Vernon L. Jackson and William J. Jefferson and their wives spent a pleasant weekend in New York City in the fall of 2004. The Louisville, Kentucky businessman and the Louisiana congressman watched U.S. Open tennis from an air-conditioned corporate box, attended The Lion King on Broadway and shopped together. Rep. Jefferson and his wife had become trusted friends of the Jacksons. The cord tying the men together was their shared opinion that Jackson's high-tech company, iGate, was going to save the government money and give poor Black people around the world access to information they couldn't otherwise afford.
That cord was well-frayed by the time the FBI investigation that took “Dollar Bill” Jefferson down began in mid-2005, after an investor alleged $400,000 in bribes were paid through a company maintained in the name of Jefferson's spouse and children. Vernon Jackson was supplying the money; while, under the pretext of helping iGate get business, Jefferson was stealing it away. iGate had a patent to use existing copper telephone lines, instead of expensive fiber optics, to transmit the Internet and cable television. Jefferson was productive for the enterprise: He persuaded the U.S. Army to test iGate's broadband two-way technology and other iGate products; influenced high-ranking officials in Nigeria, Ghana, and Cameroon; and met with personnel of the Export-Import Bank of the United States to facilitate potential financing for iGate business deals.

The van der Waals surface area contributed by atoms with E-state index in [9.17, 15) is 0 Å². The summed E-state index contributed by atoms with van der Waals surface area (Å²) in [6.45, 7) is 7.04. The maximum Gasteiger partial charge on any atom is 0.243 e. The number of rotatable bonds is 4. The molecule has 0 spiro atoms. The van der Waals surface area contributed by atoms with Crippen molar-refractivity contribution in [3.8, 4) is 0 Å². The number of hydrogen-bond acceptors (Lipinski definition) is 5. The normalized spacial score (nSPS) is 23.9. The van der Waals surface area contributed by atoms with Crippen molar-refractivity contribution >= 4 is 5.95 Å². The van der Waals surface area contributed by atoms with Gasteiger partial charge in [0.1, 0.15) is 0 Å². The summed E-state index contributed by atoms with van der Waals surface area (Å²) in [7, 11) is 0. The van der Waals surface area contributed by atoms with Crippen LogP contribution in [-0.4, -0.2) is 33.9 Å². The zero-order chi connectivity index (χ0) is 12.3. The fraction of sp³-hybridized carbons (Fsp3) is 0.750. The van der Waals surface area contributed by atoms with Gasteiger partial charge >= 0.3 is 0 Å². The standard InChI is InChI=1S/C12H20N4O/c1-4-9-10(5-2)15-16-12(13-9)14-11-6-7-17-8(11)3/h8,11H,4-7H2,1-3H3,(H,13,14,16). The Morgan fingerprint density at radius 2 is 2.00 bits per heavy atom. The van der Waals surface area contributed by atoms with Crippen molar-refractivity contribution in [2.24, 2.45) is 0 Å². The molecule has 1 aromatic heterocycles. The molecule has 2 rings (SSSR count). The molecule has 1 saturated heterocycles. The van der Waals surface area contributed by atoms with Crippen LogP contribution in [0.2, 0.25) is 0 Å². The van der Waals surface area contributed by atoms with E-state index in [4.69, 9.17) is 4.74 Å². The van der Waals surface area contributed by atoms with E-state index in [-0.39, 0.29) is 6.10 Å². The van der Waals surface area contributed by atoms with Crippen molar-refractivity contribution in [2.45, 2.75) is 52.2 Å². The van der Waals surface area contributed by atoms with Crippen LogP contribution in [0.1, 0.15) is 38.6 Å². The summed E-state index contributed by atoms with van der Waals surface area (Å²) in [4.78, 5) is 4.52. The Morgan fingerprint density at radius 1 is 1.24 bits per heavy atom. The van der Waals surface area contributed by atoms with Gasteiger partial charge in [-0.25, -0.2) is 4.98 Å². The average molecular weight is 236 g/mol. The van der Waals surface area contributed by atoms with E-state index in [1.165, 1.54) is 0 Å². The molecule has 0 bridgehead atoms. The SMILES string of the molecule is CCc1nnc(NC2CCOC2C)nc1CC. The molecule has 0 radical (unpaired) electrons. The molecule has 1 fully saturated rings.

As he realized the commercial potential of iGate, Jefferson schemed to take it. Jackson said he paid $330,000 to Jefferson’s wife even though she did no work and routinely received invoices from Andrea Jefferson and The ANJ Group. Jackson said payments were made after iGate received money from an African business arrangement William Jefferson helped secure. Jackson, who is serving a seven-year jail sentence, testified that, “I was paying him to use his office on behalf of iGate,” and said that Jefferson once personally handed him an ANJ invoice for $200,000.
At trial, Jefferson admitted that his acts were “ethically challenging,” and his attorney said Jefferson was “acting as a private businessman in projects that included Jackson”. Jefferson helped Jackson get a contract with a Nigerian company, NDTV. Then, forced Jackson to sign an agreement to pay The ANJ Group $7,500 a month and give the company 1 million shares of stock. After NDTV paid iGate $5 million, the ANJ Group illustrated their blood-sucking tendencies, asking Jackson for 29 million more shares, which gave the Jefferson family 24 percent of a $5 million business they never paid a dime for.
Jefferson’s congressional career spiraled after July 39th, 2005 when he was videotaped by the FBI receiving $100,000 in a leather briefcase at the Ritz-Carlton hotel in Arlington, Virginia, telling investor, Lori Mody, who was wearing a wire, that he would need to give Nigerian Vice President Atiku Abubakar $500,000 "as a motivating factor" to make sure they obtained contracts for iGate and Mody's company in Nigeria.
In 2004, segments of his deals went south, the NDTV partnership soured and the company threatened to expose Jefferson to international and U.S. authorities if it wasn’t repaid. Jefferson eventually worked out an agreement for iGate to pay $3.5 million and then sought $10 million from Mody to take over iGate. Mody provided $3.5 million to take NDTV’s place in Nigeria and in two payments wired $89,225 to the ANJ Group. After Mody and iGate got into a dispute, she contacted the FBI and eventually became a cooperating witness against Jefferson. It was Mody who gave Jefferson $100,000 in marked FBI bills as part of a 2005 sting. Agents said that $90,000 of the money that was intended to bribe Nigeria’s vice president was recovered in Jefferson’s Washington home freezer.
(William Reed – www.BlackPressInternational.com)